Making Cents has learned how important it is to create mechanisms to engage stakeholders in this knowledge exchange initiative right from the beginning and throughout the process in order to build their ownership in it and to ensure we all have a shared vision for it. Since this initiative is truly “by the field and for the field”, Making Cents goes to significant lengths to involve those working on topics the conference and publication cover in the design, implementation, monitoring, and evaluation of it. We have also learned that it is not enough to simply disseminate an electronic survey to evaluate these initiatives, even if your target audience has regular access to the Internet. Competing priorities often prevent a sizable and meaningful online survey response. Instead, we use a multifaceted approach to hear directly from stakeholders, as we utilize online surveys, the phone, email, and increasingly, social networking platforms. Additionally, we have learned the importance of clearly articulating what participants will get out of participating in these assessment processes. While contributing to the “greater good” of building and strengthening the field is generally seen as valuable, participants understand how contributing to the conference’s design enables them to have a say in the type of information they will obtain at the conference and through the publication and the potential partners they will meet. Finally, we recognize the importance of showing stakeholders how we use their input and feedback in the design and implementation of these learning initiatives. We want to ensure our stakeholders see how they are directly involved in the process that aims to contribute to programs and policies achieving greater impact in a sustainable way at scale.

What Would You Do Differently Next Time?: 

If we could start our monitoring and evaluation process again, I would consult with a professionally trained survey designer and M&E expert at the beginning. Asking the right question in the right way will provide you with the answers that can really help inform your programming. We learned a lot after engaging a professional a few years ago and were subsequently able to better demonstrate the “return on investment” conference and publication sponsors received. It also helped us know the real impact these knowledge exchange initiatives were having at the organizational level and at the field level.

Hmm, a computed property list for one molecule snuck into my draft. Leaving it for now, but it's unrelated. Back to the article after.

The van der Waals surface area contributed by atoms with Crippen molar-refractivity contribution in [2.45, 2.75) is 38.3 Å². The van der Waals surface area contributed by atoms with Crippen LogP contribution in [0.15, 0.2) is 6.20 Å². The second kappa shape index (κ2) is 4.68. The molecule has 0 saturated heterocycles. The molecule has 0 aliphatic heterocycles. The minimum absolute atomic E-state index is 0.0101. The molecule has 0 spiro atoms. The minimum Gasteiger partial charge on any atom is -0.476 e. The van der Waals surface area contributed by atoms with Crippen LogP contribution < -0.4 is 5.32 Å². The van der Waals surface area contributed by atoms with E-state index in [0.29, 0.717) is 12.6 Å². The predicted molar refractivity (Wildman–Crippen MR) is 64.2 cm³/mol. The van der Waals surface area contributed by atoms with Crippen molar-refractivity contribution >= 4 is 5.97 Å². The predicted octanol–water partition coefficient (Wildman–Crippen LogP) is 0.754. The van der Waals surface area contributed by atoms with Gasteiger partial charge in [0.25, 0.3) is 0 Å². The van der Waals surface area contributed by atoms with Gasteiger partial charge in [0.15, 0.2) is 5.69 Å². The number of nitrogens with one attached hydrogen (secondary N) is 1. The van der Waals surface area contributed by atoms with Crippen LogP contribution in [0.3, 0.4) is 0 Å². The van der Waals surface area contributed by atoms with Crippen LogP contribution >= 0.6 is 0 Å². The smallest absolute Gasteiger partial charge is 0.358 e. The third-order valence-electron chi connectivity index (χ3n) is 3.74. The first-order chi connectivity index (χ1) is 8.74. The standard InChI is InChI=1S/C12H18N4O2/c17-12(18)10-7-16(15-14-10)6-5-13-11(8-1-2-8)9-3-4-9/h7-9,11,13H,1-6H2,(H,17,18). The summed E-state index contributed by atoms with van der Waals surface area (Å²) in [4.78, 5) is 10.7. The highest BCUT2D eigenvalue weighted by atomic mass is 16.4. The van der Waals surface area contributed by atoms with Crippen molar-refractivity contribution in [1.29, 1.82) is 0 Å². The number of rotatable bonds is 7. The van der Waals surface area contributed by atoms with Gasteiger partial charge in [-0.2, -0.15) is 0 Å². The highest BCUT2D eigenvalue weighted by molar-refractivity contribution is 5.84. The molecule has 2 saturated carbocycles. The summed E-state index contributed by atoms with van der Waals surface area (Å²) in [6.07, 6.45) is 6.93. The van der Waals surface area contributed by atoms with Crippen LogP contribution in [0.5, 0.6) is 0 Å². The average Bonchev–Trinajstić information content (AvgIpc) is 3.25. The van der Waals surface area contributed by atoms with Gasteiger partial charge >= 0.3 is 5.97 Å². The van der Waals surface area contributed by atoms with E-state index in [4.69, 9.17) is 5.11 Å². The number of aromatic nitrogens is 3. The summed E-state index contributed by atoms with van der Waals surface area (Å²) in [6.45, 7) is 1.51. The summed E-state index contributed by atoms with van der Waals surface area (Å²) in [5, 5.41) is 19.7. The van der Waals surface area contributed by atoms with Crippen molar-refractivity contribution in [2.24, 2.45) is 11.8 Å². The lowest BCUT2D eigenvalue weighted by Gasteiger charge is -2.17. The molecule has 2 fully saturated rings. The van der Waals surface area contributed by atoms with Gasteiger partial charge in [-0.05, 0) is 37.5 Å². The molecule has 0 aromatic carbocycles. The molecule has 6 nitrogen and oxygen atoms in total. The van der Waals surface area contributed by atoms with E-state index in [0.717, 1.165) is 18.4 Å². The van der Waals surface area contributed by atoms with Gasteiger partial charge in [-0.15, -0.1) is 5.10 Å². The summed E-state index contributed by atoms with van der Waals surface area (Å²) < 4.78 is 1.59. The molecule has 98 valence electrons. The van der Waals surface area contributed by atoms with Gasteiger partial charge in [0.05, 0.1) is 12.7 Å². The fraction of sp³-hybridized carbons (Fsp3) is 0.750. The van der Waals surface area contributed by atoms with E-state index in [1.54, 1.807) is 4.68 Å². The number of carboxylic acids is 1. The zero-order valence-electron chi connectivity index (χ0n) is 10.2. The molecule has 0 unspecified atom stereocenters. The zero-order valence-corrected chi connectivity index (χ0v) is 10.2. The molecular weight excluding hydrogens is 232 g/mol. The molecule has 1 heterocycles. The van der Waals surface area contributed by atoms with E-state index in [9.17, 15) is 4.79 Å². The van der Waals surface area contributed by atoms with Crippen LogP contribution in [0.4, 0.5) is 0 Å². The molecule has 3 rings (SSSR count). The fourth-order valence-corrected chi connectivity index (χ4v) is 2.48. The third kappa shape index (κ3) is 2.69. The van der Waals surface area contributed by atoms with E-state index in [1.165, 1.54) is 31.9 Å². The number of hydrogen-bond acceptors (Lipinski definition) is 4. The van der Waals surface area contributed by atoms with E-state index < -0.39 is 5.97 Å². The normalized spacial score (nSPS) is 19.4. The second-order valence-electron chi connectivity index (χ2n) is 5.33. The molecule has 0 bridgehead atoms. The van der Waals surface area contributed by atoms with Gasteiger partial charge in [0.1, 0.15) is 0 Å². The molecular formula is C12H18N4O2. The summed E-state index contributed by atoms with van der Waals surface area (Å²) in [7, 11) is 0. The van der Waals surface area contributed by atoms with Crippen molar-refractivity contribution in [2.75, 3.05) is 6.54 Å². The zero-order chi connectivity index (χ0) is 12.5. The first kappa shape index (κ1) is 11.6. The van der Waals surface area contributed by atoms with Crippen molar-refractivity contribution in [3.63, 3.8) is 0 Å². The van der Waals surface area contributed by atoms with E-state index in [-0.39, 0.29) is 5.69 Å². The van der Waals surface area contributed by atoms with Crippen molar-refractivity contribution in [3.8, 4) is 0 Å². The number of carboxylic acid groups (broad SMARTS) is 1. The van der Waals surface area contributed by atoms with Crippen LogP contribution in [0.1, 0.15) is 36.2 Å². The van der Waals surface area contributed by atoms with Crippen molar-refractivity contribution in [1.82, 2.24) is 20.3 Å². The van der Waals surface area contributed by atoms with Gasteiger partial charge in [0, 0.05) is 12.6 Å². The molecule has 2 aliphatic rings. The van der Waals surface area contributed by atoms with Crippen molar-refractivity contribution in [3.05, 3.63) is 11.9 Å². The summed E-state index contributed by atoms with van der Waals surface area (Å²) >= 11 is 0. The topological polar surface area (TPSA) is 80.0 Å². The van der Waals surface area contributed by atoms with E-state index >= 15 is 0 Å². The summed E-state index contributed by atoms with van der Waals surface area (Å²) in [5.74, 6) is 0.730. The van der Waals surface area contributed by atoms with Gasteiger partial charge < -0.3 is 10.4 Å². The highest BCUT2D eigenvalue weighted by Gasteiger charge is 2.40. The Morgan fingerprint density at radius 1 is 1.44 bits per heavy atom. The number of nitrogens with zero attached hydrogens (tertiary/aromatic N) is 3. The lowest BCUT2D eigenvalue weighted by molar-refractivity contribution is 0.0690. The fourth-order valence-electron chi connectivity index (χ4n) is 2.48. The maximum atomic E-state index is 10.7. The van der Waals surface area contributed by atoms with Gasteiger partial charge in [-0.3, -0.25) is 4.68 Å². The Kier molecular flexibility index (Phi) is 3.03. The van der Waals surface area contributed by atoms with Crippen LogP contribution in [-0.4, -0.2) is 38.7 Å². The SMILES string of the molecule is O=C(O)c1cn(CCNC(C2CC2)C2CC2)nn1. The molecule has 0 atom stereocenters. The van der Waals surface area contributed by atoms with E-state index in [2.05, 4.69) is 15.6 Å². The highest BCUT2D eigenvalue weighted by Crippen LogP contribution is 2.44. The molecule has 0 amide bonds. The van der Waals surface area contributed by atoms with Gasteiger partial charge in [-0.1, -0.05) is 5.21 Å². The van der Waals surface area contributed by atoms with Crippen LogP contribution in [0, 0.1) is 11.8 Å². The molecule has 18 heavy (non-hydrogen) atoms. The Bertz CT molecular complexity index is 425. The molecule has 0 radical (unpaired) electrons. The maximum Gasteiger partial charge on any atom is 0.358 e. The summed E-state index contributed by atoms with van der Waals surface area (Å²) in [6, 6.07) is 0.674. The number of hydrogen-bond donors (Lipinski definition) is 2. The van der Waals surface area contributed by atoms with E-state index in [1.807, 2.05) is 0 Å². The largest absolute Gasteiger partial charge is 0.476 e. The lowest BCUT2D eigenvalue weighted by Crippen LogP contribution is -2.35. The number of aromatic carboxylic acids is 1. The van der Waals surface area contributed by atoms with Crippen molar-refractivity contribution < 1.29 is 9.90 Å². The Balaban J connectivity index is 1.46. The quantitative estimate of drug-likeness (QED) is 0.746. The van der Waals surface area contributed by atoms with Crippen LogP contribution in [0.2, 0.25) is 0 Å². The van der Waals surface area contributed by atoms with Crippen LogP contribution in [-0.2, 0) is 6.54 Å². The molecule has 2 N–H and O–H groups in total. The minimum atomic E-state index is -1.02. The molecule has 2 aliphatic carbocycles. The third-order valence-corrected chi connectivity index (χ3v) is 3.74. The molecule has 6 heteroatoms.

What Advice Would You Give To Others Based On Your Experience?: 

I suggest approaching knowledge management initiatives as one would approach other kinds of projects: generate trust and ownership among stakeholders through a demand-driven and participatory design, implementation, monitoring, and evaluation process; integrate M&E into the design of the initiative; create a shared vision and shared expectations; demonstrate the benefits of engaging to all partners; focus on and show results regularly; and aim to catalyze transformational change. Aim to be able to share positive feedback from participants on their experience, which you capture through evaluations, as their words will powerfully demonstrate the value of your knowledge exchange initiative.

Describe The KM Initiative: 

When Making Cents International created the first annual Global Youth Enterprise & Livelihoods Development Conference and post-conference “State of the Field” publication in 2007, we intentionally built a monitoring and evaluation system into the design and implementation process of the learning event and product in order to ensure they were demand-driven, participatory, and impactful. The conference and resulting publication aim to build and strengthen the fields of youth enterprise, employment and livelihoods development; workforce development; and youth-inclusive financial services while supporting programs and policies achieving greater impact within the fields. At a time when these fields are expanding and evolving, these learning events and products provide important platforms for knowledge exchange and partnership building. In just four years, this conference has become the “go to” place for practitioners, funders, policymakers, researchers, and others who design, implement, monitor, evaluate, and fund programs in these fields. The 2010 Conference -- which took place September 14-16 at the Inter-American Development Bank in Washington, DC -- convened more than 400 participants from 63 countries. They shared lessons learned, promising practices and innovative ideas related to the following conference themes:

  • Workforce Development
  • Youth-Inclusive Financial Services & Financial Capabilities
  • Monitoring, Evaluation & Impact Assessment
  • Youth Enterprise Development
  • Adolescent Girls & Young Women

After each conference, Making Cents synthesizes the guidance and programmatic examples participants shared at the event to develop and disseminate a practical “State of the Field” publication. To date, these publications have been downloaded more than 2,500 times in 146 countries.